Georgia and the IMF
The IMF's Poverty Reduction and Growth Facility (PRGF) -- A Factsheet
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IMF Executive Board Completes Second Review of Georgia's PRGF Arrangement and Approves
US$20.2 Million Disbursement
The Executive Board of the International Monetary Fund (IMF) completed today the second review of Georgia's performance under the three-year program supported by the Poverty Reduction and Growth Facility (PRGF). In completing the review, the Board approved the authorities' request for a waiver for the nonobservance of an end-December 2004 structural performance criterion on amendments to the Budget Systems Law, and the conversion of the indicative target on reserve money into a performance criterion.
The Executive Board approved the PRGF arrangement on June 4, 2004 (see Press Release No. 04/107) for an amount equivalent to SDR 98 million (about US$141.6 million). Completion of the second review will release an SDR 14 million tranche, bringing total disbursements under the arrangement to SDR 42 million (about US$60.7 million).
Following the Executive Board discussion of Georgia's economic performance, Mr. Takatoshi Kato, Deputy Managing Director and Acting Chair, stated:
"Georgia's economy has continued to perform well under the Fund-supported program, buttressed by the impressive turnaround in the fiscal position that was underpinned by a decisive attack on corruption. The new administration has demonstrated strong ownership of the program and its resolve to invigorate reforms. The tax reform that took effect in January 2005 on the back of impressive revenue gains in 2004 has contributed to improving tax administration and the business climate, while receipts from an accelerated privatization drive have enabled the government to increase spending for priority programs without endangering fiscal sustainability.
"The government has made progress in structural reforms, including in revenue administration, the promotion of transparency in government operations, and a sweeping simplification of licenses and permits to facilitate private sector activities. It is important now to also make progress in areas where measures were delayed, including parliamentary approval of amendments to the Budget Systems Law and liberalization of the trade regime.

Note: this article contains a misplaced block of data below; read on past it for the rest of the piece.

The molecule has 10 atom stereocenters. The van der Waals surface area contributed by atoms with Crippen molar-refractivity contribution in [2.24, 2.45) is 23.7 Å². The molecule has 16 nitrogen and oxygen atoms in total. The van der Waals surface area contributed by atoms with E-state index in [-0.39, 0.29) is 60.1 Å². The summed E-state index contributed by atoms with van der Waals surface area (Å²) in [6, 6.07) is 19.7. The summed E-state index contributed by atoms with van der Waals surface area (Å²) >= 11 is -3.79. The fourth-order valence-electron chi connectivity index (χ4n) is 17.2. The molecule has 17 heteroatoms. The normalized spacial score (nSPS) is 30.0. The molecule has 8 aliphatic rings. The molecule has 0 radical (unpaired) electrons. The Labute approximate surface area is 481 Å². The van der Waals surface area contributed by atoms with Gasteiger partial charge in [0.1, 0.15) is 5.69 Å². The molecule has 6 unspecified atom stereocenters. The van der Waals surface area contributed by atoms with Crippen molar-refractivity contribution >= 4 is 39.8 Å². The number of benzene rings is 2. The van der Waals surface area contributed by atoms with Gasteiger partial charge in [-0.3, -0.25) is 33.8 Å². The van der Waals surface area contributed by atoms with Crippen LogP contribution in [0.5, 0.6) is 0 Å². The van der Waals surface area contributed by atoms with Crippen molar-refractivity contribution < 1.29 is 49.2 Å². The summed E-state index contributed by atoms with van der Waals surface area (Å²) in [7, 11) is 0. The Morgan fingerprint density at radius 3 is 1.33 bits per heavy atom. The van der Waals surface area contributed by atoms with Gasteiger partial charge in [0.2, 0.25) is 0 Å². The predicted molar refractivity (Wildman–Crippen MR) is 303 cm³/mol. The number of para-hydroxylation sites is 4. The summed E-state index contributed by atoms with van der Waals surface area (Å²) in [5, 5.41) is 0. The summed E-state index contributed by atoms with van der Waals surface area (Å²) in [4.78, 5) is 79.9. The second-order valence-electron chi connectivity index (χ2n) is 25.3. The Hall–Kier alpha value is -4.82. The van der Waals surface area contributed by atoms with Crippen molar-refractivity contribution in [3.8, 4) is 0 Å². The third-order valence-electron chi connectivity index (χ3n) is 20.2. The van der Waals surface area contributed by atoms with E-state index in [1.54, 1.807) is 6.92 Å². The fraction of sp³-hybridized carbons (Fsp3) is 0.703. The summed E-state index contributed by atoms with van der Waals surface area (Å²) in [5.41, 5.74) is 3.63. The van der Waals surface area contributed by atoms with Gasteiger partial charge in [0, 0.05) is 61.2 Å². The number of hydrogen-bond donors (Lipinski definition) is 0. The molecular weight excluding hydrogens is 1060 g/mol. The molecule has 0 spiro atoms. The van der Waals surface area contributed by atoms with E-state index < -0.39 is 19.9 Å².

"The thrust of the authorities' economic program for the remainder of 2005 is to maintain macroeconomic stability and keep inflation at single-digit rates. The government will also continue to pursue reforms aimed at enhancing growth prospects and alleviating poverty, and it plans to institutionalize and further strengthen its anti-corruption strategy. Public spending priorities for 2005 seek to remove long-standing obstacles to growth, especially in infrastructure and the energy sector.
"Going forward, higher government spending against the backdrop of sizable capital inflows will require skillful coordination between the fiscal and monetary authorities. To ensure low inflation, the government has provided welcome assurances that discretionary spending will be managed carefully. If inflationary pressures intensify during the second half of the year, the central bank should stand ready to tighten the monetary stance beyond the limits envisaged in the program," Mr. Kato said.
The PRGF is the IMF's low-cost facility, which carries an annual interest rate of 0.5 percent, and is repayable over 10 years with a 5 ½-year grace period on principal payments. PRGF-supported programs are based on country-owned poverty reduction strategies adopted in a participatory process involving civil society and development partners, and articulated in a Poverty Reduction Strategy Paper. This is intended to ensure that each PRGF-supported program is consistent with a comprehensive framework for macroeconomic, structural, and social policies, to foster growth and reduction of poverty. For additional information on Georgia's poverty reduction strategy visit the country-specific pages at www.imf.org. Georgia's annual progress report has been published as Country Report 05/113 and the related Joint Staff Advisory Note as Country Report 05/210).
IMF EXTERNAL RELATIONS DEPARTMENT